Spices are one of my favorite ways to delicately add powerful anti-cancer properties to my daily food. A more exotic, and undeservingly ignored one in our Weste…
By Rebecca Katz
Try adding some turmeric to your menu this week. A natural in curries, it brings out the great flavors in soups and stews. Blend it into your smoothies or even make tea! No matter how you use it, its anti-inflammatory properties will be a great addition to your anti-cancer diet.
Curried Butternut Squash Soup
Butternut squash is the utility infielder of vegetables; wherever you place it on the culinary diamond, it does a great job. Stuffed in ravioli, as part of a risotto, roasted with herbs–it’s far more versatile than its tubby exterior suggests.
In this soup, it’s blended with coconut milk to create a sensual, buttery texture that carries a phenomenal spice blend that delights the tastes and delivers superior nutrition. The cinnamon and turmeric help regulate blood sugar, have anti-inflammatory properties, and help fight cancer, while cumin boosts immunity and energy.
MAKES 8 servings
PREP TIME: 15 minutes
COOK TIME: 30 minutes
2 tablespoons extra-virgin olive oil
1½ cups diced yellow onion
1 tablespoon minced fresh ginger
2 teaspoons turmeric
2 teaspoons ground cumin
1½ pounds butternut squash, cut into 1-inch cubes (about 5 cups)
1 cinnamon stick
4½ cups Magic Mineral Broth or store-bought, plus more if needed
1 (15-ounce) can coconut milk
2 teaspoons freshly squeezed lime juice
¼ teaspoon Grade B maple syrup
4 teaspoons Parsley Mint Drizzle
Heat the olive oil in a soup pot over medium heat. Add the onion, ginger, turmeric, cumin, and a pinch of salt and sauté for about 3 minutes. Add the squash and a ¼ teaspoon of salt and sauté for 30 seconds. Pour and in ½ cup of the broth to deglaze the pot, stirring to loosen any bits stuck to the pot. Cook until the liquid is reduced by half. Add the remaining 4 cups broth and the cinnamon stick. Increase the heat to high and bring to a boil. Decrease the heat to low and stir in the coconut milk. Cover and simmer until the squash is tender, about 15 minutes.
Remove the cinnamon stick. Stir in the lime juice, maple syrup, and ¼ teaspoon of salt. Remove from the heat.
Working in batches, transfer the soup to a blender (see note) and process until very smooth, adding additional broth or water for a thinner consistency if you like. Return the soup to the pot and cook over low heat just until heated through. Serve garnished with the Parsley Mint Drizzle.
Variation: Pumpkin and kabocha squash also work well in this recipe.
Storage : Store in an airtight container in the refrigerator for up to 5 days or in the freezer for up to 3 months.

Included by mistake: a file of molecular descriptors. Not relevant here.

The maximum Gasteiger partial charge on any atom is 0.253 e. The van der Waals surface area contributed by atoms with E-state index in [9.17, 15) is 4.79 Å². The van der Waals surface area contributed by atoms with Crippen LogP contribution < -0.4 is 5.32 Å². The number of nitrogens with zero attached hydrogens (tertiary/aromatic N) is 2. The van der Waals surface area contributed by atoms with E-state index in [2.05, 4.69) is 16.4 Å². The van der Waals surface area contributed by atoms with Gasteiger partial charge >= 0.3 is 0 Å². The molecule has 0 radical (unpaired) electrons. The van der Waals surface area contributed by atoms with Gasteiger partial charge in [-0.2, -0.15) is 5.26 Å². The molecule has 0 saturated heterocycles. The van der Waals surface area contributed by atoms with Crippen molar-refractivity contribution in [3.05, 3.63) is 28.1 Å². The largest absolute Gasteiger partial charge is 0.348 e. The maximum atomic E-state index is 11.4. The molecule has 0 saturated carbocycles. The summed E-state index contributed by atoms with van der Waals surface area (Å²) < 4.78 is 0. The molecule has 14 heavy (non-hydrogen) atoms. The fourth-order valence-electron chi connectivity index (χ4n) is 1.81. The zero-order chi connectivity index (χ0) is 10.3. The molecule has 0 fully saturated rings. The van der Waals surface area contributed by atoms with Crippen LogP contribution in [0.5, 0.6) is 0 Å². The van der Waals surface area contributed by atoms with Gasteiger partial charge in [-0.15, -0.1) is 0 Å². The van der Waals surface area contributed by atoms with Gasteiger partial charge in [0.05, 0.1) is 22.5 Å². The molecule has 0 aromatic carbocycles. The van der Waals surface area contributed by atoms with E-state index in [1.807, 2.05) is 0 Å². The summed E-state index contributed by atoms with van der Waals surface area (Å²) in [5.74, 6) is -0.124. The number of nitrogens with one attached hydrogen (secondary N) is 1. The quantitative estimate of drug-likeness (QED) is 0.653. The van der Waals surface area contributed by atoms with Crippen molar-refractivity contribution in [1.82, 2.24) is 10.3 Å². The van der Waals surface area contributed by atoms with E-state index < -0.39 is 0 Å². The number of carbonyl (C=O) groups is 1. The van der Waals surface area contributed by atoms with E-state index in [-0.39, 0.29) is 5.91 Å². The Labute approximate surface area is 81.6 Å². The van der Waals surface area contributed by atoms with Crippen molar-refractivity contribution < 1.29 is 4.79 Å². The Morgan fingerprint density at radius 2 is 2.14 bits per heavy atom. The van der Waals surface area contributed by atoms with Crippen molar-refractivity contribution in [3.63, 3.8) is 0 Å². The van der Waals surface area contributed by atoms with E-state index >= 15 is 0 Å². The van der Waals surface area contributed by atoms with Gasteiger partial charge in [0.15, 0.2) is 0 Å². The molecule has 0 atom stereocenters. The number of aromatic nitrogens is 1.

Cook’s Note: Here’s an important physics safety note: Blending hot liquids causes pressure to rise in the container, which can blow the lid right off. To help prevent this, leave at least one-third of the container empty. To be safe and avoid burns, don’t seal the blender lid tightly, put a kitchen towel over the lid, and hold the lid in place before you hit the power button. This will also keep the blender from creating unwanted spin art on your kitchen walls.
Reprinted with permission from The Longevity Kitchen: Satisfying, Big-Flavor Recipes Featuring the Top 16 Age-Busting Power Foods. Copyright © 2013 by Rebecca Katz with Mat Edelson, Ten Speed Press, a division of the Crown Publishing Group, Berkeley, CA.
Rebecca Katz-The Longevity Kitchen
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Rebecca is a chef, author, educator and culinary translator.
In addition to her books, Rebecca also offers an online course for anti-cancer cooking.
Click here to view the course.
Rebecca’s books highlight the integration of science research and bold flavor in fighting chronic illness.
Her passion for food began after a stressful business career. Rebecca attended the Natural Gourmet Institute, became the executive chef for Food as Medicine nutrition training program and went on to attain a Master of Science in Health and Nutrition. Currently, she is founder of the Healing Kitchens Institute and has been a visiting chef and nationally recognized nutrition educator at the Commonweal Cancer Help Program for over a decade.
Rebecca coined the term, “culinary translator” to simplify what she does: translate the science of nutrition to your plate.
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